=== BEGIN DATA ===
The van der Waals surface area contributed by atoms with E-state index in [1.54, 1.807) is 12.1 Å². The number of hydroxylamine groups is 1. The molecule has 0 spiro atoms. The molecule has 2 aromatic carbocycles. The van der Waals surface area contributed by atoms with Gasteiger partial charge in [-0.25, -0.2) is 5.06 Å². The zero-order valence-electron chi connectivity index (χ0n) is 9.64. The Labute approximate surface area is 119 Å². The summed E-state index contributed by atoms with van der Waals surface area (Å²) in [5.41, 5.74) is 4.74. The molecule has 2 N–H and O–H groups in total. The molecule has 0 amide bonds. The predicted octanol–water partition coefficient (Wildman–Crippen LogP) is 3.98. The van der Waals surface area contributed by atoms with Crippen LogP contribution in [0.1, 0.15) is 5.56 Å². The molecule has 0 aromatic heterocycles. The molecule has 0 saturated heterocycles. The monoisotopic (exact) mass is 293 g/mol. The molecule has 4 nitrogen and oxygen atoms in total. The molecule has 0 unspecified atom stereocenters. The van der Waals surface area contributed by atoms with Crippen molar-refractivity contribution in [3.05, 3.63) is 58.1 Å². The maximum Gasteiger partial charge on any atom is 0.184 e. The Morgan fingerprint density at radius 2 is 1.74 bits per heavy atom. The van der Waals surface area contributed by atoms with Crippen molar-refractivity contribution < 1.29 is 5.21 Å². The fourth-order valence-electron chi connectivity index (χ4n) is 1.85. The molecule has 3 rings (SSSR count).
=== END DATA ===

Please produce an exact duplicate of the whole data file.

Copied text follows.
The van der Waals surface area contributed by atoms with E-state index in [1.54, 1.807) is 12.1 Å². The number of hydroxylamine groups is 1. The molecule has 0 spiro atoms. The molecule has 2 aromatic carbocycles. The van der Waals surface area contributed by atoms with Gasteiger partial charge in [-0.25, -0.2) is 5.06 Å². The zero-order valence-electron chi connectivity index (χ0n) is 9.64. The Labute approximate surface area is 119 Å². The summed E-state index contributed by atoms with van der Waals surface area (Å²) in [5.41, 5.74) is 4.74. The molecule has 2 N–H and O–H groups in total. The molecule has 0 amide bonds. The predicted octanol–water partition coefficient (Wildman–Crippen LogP) is 3.98. The van der Waals surface area contributed by atoms with Crippen LogP contribution in [0.1, 0.15) is 5.56 Å². The molecule has 0 aromatic heterocycles. The molecule has 0 saturated heterocycles. The monoisotopic (exact) mass is 293 g/mol. The molecule has 4 nitrogen and oxygen atoms in total. The molecule has 0 unspecified atom stereocenters. The van der Waals surface area contributed by atoms with Crippen molar-refractivity contribution in [3.05, 3.63) is 58.1 Å². The maximum Gasteiger partial charge on any atom is 0.184 e. The Morgan fingerprint density at radius 2 is 1.74 bits per heavy atom. The van der Waals surface area contributed by atoms with Crippen molar-refractivity contribution < 1.29 is 5.21 Å². The fourth-order valence-electron chi connectivity index (χ4n) is 1.85. The molecule has 3 rings (SSSR count).